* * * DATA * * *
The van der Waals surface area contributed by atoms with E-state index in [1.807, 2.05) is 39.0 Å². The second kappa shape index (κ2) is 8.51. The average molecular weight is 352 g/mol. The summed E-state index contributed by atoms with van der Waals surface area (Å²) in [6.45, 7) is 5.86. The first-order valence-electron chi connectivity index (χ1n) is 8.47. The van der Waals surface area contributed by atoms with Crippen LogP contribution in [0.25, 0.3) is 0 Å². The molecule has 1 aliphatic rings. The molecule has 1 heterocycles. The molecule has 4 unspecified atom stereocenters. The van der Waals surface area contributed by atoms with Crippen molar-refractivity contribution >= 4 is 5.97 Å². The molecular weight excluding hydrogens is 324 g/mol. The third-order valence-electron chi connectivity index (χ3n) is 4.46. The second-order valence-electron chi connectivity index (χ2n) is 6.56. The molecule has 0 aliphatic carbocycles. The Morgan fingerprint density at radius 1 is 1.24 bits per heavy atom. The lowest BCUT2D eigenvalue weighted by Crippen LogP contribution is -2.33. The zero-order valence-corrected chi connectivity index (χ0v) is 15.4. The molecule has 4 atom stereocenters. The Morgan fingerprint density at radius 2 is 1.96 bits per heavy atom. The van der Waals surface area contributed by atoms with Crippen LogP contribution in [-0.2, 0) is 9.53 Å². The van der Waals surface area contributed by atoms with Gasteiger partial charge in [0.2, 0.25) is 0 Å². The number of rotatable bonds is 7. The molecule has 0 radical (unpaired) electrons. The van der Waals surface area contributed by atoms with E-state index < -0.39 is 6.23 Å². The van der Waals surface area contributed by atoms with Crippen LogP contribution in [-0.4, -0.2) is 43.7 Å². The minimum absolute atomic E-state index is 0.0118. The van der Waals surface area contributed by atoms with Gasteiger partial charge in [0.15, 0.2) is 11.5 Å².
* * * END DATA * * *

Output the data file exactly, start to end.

The van der Waals surface area contributed by atoms with E-state index in [1.807, 2.05) is 39.0 Å². The second kappa shape index (κ2) is 8.51. The average molecular weight is 352 g/mol. The summed E-state index contributed by atoms with van der Waals surface area (Å²) in [6.45, 7) is 5.86. The first-order valence-electron chi connectivity index (χ1n) is 8.47. The van der Waals surface area contributed by atoms with Crippen LogP contribution in [0.25, 0.3) is 0 Å². The molecule has 1 aliphatic rings. The molecule has 1 heterocycles. The molecule has 4 unspecified atom stereocenters. The van der Waals surface area contributed by atoms with Crippen molar-refractivity contribution >= 4 is 5.97 Å². The molecular weight excluding hydrogens is 324 g/mol. The third-order valence-electron chi connectivity index (χ3n) is 4.46. The second-order valence-electron chi connectivity index (χ2n) is 6.56. The molecule has 0 aliphatic carbocycles. The Morgan fingerprint density at radius 1 is 1.24 bits per heavy atom. The lowest BCUT2D eigenvalue weighted by Crippen LogP contribution is -2.33. The zero-order valence-corrected chi connectivity index (χ0v) is 15.4. The molecule has 4 atom stereocenters. The Morgan fingerprint density at radius 2 is 1.96 bits per heavy atom. The van der Waals surface area contributed by atoms with Crippen LogP contribution in [-0.2, 0) is 9.53 Å². The van der Waals surface area contributed by atoms with Gasteiger partial charge in [0.2, 0.25) is 0 Å². The number of rotatable bonds is 7. The molecule has 0 radical (unpaired) electrons. The van der Waals surface area contributed by atoms with E-state index < -0.39 is 6.23 Å². The van der Waals surface area contributed by atoms with Crippen LogP contribution in [-0.4, -0.2) is 43.7 Å². The minimum absolute atomic E-state index is 0.0118. The van der Waals surface area contributed by atoms with Gasteiger partial charge in [0.15, 0.2) is 11.5 Å².